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      Inflammasomes: Pandora’s box for sepsis

      1 , 2

      Journal of Inflammation Research

      Dove Medical Press

      inflammasomes, sepsis, cytokines, inflammation, pathogens

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          Abstract

          Sepsis was known to ancient Greeks since the time of great physician Hippocrates (460–377 BC) without exact information regarding its pathogenesis. With time and medical advances, it is now considered as a condition associated with organ dysfunction occurring in the presence of systemic infection as a result of dysregulation of the immune response. Still with this advancement, we are struggling for the development of target-based therapeutic approach for the management of sepsis. The advancement in understanding the immune system and its working has led to novel discoveries in the last 50 years, including different pattern recognition receptors. Inflammasomes are also part of these novel discoveries in the field of immunology which are <20 years old in terms of their first identification. They serve as important cytosolic pattern recognition receptors required for recognizing cytosolic pathogens, and their pathogen-associated molecular patterns play an important role in the pathogenesis of sepsis. The activation of both canonical and non-canonical inflammasome signaling pathways is involved in mounting a proinflammatory immune response via regulating the generation of IL-1β, IL-18, IL-33 cytokines and pyroptosis. In addition to pathogens and their pathogen-associated molecular patterns, death/damage-associated molecular patterns and other proinflammatory molecules involved in the pathogenesis of sepsis affect inflammasomes and vice versa. Thus, the present review is mainly focused on the inflammasomes, their role in the regulation of immune response associated with sepsis, and their targeting as a novel therapeutic approach.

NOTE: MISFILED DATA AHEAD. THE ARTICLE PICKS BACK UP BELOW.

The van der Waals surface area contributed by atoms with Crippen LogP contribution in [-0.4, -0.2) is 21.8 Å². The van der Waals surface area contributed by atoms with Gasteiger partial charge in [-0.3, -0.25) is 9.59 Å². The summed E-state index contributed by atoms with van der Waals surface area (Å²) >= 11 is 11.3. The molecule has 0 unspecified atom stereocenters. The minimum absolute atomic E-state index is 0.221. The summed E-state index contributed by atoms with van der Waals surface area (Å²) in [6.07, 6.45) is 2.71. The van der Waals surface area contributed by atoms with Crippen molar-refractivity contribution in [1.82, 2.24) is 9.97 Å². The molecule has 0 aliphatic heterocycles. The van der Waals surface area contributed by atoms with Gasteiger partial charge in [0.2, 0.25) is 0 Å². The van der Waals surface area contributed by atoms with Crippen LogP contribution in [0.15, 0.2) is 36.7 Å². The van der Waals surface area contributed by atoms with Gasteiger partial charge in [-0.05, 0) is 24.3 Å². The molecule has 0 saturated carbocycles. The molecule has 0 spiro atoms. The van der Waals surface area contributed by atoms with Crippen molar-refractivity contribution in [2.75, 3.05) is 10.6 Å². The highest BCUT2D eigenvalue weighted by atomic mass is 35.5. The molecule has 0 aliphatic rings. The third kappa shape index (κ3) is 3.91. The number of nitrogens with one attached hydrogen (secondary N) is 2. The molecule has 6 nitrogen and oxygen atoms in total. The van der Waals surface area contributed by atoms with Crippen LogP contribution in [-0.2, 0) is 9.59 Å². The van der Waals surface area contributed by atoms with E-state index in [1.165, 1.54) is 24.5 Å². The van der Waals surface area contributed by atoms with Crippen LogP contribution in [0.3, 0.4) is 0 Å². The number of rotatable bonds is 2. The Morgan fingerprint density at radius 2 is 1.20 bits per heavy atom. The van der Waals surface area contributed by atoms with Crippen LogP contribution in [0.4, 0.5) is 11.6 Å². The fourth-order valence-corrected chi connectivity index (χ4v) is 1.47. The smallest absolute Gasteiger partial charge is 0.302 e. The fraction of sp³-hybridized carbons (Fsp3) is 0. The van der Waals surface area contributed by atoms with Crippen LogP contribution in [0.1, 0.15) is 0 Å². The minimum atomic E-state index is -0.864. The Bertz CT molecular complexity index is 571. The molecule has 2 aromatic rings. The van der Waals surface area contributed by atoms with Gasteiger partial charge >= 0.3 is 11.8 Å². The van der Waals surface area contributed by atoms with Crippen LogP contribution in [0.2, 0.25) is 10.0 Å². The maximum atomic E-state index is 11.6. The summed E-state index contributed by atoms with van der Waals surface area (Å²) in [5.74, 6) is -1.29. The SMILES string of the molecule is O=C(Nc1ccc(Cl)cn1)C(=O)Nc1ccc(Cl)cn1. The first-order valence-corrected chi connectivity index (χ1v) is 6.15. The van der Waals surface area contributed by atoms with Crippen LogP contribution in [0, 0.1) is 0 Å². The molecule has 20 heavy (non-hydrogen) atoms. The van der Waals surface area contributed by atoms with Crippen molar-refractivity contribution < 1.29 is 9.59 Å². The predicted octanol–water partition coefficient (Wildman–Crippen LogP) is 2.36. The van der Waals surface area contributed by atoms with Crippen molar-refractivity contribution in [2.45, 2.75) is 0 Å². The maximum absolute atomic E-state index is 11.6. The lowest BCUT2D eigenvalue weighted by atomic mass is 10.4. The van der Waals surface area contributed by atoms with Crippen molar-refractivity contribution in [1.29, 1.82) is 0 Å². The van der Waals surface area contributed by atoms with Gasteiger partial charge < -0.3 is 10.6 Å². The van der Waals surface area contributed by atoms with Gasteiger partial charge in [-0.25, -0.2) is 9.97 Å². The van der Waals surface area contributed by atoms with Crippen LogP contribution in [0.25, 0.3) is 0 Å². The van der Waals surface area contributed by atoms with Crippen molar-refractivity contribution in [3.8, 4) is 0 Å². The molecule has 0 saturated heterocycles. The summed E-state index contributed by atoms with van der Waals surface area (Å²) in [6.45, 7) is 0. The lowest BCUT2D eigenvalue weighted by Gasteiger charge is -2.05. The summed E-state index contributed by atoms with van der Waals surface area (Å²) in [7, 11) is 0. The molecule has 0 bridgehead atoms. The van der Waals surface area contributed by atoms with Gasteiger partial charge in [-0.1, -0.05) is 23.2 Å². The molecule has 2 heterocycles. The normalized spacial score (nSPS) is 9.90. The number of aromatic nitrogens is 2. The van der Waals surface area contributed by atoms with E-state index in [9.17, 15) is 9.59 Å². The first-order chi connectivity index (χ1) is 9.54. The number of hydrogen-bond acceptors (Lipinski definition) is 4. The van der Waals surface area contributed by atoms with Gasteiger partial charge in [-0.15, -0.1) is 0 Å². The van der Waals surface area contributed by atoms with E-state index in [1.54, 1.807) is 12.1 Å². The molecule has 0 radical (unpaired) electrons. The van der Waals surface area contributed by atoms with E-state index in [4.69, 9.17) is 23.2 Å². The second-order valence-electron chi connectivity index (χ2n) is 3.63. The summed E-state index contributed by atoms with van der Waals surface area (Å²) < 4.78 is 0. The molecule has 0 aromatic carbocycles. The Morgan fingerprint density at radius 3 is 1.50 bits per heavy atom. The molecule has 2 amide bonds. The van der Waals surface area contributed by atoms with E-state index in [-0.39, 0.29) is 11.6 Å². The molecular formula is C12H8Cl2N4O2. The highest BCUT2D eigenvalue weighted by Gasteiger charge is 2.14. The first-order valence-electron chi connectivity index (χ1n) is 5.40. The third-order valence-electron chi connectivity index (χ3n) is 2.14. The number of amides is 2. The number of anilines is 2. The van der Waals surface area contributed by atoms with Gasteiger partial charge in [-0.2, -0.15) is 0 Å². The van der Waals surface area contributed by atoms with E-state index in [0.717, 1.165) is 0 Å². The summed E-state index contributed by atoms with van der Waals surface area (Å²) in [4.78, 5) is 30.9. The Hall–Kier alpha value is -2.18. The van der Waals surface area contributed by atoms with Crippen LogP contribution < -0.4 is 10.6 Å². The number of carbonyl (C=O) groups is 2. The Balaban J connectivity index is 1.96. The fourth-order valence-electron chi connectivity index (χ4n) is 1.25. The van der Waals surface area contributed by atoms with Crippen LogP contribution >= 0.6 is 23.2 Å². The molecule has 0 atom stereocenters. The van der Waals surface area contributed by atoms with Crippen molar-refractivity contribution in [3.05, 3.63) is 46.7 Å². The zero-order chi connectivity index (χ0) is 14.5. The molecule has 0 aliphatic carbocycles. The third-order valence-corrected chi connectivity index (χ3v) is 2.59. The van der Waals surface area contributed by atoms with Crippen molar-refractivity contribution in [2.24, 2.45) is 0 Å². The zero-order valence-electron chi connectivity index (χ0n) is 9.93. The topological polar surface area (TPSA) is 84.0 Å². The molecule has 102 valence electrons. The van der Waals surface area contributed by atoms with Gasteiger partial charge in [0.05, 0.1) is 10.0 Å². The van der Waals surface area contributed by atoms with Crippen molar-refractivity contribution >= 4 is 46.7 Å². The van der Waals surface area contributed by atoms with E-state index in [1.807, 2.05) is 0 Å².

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          Most cited references 288

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          Loss of the autophagy protein Atg16L1 enhances endotoxin-induced IL-1beta production.

          Systems for protein degradation are essential for tight control of the inflammatory immune response. Autophagy, a bulk degradation system that delivers cytoplasmic constituents into autolysosomes, controls degradation of long-lived proteins, insoluble protein aggregates and invading microbes, and is suggested to be involved in the regulation of inflammation. However, the mechanism underlying the regulation of inflammatory response by autophagy is poorly understood. Here we show that Atg16L1 (autophagy-related 16-like 1), which is implicated in Crohn's disease, regulates endotoxin-induced inflammasome activation in mice. Atg16L1-deficiency disrupts the recruitment of the Atg12-Atg5 conjugate to the isolation membrane, resulting in a loss of microtubule-associated protein 1 light chain 3 (LC3) conjugation to phosphatidylethanolamine. Consequently, both autophagosome formation and degradation of long-lived proteins are severely impaired in Atg16L1-deficient cells. Following stimulation with lipopolysaccharide, a ligand for Toll-like receptor 4 (refs 8, 9), Atg16L1-deficient macrophages produce high amounts of the inflammatory cytokines IL-1beta and IL-18. In lipopolysaccharide-stimulated macrophages, Atg16L1-deficiency causes Toll/IL-1 receptor domain-containing adaptor inducing IFN-beta (TRIF)-dependent activation of caspase-1, leading to increased production of IL-1beta. Mice lacking Atg16L1 in haematopoietic cells are highly susceptible to dextran sulphate sodium-induced acute colitis, which is alleviated by injection of anti-IL-1beta and IL-18 antibodies, indicating the importance of Atg16L1 in the suppression of intestinal inflammation. These results demonstrate that Atg16L1 is an essential component of the autophagic machinery responsible for control of the endotoxin-induced inflammatory immune response.
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            The inflammasomes: guardians of the body.